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Resiliency is in Our Blood

Resilience has become a bit of a buzzword in Native Country. A quick google search of “Indigenous resilience” will show roughly 56 million links associated with this phrase. But what is resilience?

Resilience is the ability to adapt well in the face of adversity, trauma, and other challenges. It is something that exists in the individual, our cultures, our families, and our communities.

Resiliency is a natural part of being Indigenous that has been passed down many generations. For as long as we have known, Indigenous peoples have been nurturing our relationships with the land to create better methods of survival. From these relationships, we have been able to create new technologies, farm and hunt better, create traditions, and celebrate what the land and Creator provide to us. This ability to learn and quickly adjust the ways we approach difficult situations is resilience.

A large part of resilience is having the social support we need. Our large family/kin relationships, our ceremonies, our songs, our dances, our shared experiences across Native Country, our pride in being Indigenous, and our humor are all things that help us through challenging times.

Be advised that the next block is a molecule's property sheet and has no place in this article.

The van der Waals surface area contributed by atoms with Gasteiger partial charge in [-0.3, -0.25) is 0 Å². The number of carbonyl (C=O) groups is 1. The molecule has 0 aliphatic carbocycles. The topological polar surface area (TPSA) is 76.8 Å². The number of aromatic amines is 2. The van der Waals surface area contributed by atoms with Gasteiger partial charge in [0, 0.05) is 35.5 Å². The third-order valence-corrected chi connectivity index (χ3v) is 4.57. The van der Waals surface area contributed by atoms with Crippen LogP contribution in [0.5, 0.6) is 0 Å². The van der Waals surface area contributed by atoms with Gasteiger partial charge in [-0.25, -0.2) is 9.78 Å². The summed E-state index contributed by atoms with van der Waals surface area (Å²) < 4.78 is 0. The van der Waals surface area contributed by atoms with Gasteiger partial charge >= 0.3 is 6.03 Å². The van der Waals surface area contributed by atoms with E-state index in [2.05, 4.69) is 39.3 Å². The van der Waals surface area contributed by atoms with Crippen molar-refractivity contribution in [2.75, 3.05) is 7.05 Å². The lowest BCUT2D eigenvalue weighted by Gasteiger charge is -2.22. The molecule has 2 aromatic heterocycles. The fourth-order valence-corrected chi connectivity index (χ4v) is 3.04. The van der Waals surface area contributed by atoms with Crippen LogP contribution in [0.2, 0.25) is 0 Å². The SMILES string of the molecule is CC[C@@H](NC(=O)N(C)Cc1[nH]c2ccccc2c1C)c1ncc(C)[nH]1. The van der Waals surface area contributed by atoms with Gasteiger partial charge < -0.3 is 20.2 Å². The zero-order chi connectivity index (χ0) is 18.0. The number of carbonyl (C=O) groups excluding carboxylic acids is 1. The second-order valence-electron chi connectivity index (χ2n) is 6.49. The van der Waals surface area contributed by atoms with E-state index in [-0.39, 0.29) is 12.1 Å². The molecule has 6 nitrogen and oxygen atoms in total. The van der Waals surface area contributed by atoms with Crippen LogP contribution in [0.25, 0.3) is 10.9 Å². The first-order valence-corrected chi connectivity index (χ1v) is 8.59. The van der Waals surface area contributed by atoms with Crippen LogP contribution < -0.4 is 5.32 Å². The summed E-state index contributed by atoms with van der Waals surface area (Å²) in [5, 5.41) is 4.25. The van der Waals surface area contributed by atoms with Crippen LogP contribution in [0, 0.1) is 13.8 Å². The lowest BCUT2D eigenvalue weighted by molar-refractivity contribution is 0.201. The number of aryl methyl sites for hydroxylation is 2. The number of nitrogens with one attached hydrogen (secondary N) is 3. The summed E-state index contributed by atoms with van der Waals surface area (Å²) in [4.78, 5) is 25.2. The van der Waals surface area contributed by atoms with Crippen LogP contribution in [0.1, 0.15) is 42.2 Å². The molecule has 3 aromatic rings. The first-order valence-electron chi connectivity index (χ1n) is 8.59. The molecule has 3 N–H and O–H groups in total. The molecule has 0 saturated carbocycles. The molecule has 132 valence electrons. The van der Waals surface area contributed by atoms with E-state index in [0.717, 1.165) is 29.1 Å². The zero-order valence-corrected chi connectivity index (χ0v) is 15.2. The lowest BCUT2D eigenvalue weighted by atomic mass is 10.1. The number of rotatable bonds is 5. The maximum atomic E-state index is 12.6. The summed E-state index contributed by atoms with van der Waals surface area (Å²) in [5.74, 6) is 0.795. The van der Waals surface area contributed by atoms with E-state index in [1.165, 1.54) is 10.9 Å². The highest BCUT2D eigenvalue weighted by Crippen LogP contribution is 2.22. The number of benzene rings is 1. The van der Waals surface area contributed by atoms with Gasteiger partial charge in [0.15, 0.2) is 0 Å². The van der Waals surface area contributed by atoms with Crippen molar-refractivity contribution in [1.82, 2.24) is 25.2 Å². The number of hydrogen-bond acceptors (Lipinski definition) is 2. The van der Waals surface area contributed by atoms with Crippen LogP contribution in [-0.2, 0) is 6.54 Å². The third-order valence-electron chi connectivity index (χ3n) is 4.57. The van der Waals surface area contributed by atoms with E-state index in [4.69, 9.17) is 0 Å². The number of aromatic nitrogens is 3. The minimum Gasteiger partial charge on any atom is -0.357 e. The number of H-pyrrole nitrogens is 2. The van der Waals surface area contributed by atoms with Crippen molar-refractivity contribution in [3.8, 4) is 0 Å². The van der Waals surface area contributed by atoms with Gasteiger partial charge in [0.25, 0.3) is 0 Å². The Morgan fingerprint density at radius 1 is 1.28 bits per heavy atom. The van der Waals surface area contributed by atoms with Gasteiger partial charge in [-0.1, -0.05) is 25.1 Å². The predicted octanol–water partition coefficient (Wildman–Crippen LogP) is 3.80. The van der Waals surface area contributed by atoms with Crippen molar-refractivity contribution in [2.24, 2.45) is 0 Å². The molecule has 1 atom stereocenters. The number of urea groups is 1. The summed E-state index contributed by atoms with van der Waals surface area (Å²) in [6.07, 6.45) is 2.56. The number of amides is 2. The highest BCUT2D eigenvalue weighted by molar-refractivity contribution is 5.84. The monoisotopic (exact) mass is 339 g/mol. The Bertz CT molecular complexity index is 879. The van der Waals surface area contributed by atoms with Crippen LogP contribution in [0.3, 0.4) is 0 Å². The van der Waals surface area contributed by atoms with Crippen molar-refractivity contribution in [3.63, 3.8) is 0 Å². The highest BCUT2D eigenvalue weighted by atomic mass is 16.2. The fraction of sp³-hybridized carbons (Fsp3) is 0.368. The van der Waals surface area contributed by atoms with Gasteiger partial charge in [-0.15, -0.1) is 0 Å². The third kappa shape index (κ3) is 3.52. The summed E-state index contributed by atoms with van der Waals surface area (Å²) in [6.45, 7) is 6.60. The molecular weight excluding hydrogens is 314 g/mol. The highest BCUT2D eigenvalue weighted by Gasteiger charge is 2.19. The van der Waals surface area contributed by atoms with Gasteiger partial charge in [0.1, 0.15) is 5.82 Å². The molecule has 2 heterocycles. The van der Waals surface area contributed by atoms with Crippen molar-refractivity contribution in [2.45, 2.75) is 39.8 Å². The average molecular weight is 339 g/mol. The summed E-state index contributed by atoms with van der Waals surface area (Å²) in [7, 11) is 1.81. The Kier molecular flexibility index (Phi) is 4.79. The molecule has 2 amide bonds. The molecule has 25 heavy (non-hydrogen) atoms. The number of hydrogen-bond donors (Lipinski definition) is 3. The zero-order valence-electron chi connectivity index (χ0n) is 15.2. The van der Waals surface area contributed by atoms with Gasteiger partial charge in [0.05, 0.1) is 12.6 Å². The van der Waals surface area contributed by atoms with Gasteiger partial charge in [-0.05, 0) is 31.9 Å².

While many Indigenous people struggle today, the mere fact that we are building our mental resilience, working to heal from the centuries of inherited trauma, and thriving in the face of many adversities shows the resiliency we have.

By acknowledging our resiliency we recognize our strengths as Indigenous people. Resiliency asks us “what happened to you and how did you get through it?” rather than “what did you do to deserve this?” Viewing our inherited and/or personal traumas through this lens allows us to recognize that we did not ask for these traumas. In reality, they were forced upon us without consent, but we survived and thrived thanks to the generations that came before us. With resiliency, we are better able to heal and continue to move ourselves, our traditions, and our people forward.

To learn more about resiliency and growing resiliency in yourself and your community, check out these resources:

Originally from Oklahoma, Summer Lewis is a Muscogee and Seminole woman who works in Tribal public health. Summer is an MPH student at the University of California-Berkeley who will graduate in 2023. She enjoys baking, beading, and being outdoors. 

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Dear auntie my uncle is going crazy and he is verbally abusive to my auntie and my first cousins. Im scared of it becoming physical . I want them to move over here with me and they do too . How do I get them away from this?

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